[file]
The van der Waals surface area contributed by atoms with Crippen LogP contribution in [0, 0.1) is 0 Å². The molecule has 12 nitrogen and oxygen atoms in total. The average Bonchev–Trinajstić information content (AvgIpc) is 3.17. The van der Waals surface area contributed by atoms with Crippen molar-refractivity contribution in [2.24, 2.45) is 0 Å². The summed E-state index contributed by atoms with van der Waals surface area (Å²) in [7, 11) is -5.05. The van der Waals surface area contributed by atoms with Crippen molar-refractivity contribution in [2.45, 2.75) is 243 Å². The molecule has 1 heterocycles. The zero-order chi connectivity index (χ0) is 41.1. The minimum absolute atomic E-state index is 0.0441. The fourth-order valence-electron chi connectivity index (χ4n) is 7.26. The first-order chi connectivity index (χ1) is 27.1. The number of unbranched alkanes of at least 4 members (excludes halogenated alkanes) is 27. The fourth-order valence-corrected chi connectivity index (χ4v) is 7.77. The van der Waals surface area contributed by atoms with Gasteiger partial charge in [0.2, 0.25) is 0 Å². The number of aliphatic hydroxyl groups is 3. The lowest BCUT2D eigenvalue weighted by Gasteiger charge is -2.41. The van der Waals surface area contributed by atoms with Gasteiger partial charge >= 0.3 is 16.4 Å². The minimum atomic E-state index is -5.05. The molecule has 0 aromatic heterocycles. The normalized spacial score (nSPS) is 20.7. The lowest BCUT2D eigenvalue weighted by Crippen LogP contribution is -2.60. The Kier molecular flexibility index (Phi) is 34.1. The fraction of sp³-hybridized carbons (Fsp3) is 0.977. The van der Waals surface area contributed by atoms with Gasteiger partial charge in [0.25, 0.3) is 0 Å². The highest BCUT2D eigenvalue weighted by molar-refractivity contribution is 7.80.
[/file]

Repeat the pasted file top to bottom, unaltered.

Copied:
The van der Waals surface area contributed by atoms with Crippen LogP contribution in [0, 0.1) is 0 Å². The molecule has 12 nitrogen and oxygen atoms in total. The average Bonchev–Trinajstić information content (AvgIpc) is 3.17. The van der Waals surface area contributed by atoms with Crippen molar-refractivity contribution in [2.24, 2.45) is 0 Å². The summed E-state index contributed by atoms with van der Waals surface area (Å²) in [7, 11) is -5.05. The van der Waals surface area contributed by atoms with Crippen molar-refractivity contribution in [2.45, 2.75) is 243 Å². The molecule has 1 heterocycles. The zero-order chi connectivity index (χ0) is 41.1. The minimum absolute atomic E-state index is 0.0441. The fourth-order valence-electron chi connectivity index (χ4n) is 7.26. The first-order chi connectivity index (χ1) is 27.1. The number of unbranched alkanes of at least 4 members (excludes halogenated alkanes) is 27. The fourth-order valence-corrected chi connectivity index (χ4v) is 7.77. The van der Waals surface area contributed by atoms with Gasteiger partial charge in [0.2, 0.25) is 0 Å². The number of aliphatic hydroxyl groups is 3. The lowest BCUT2D eigenvalue weighted by Gasteiger charge is -2.41. The van der Waals surface area contributed by atoms with Gasteiger partial charge >= 0.3 is 16.4 Å². The minimum atomic E-state index is -5.05. The molecule has 0 aromatic heterocycles. The normalized spacial score (nSPS) is 20.7. The lowest BCUT2D eigenvalue weighted by Crippen LogP contribution is -2.60. The Kier molecular flexibility index (Phi) is 34.1. The fraction of sp³-hybridized carbons (Fsp3) is 0.977. The van der Waals surface area contributed by atoms with Gasteiger partial charge in [0.25, 0.3) is 0 Å². The highest BCUT2D eigenvalue weighted by molar-refractivity contribution is 7.80.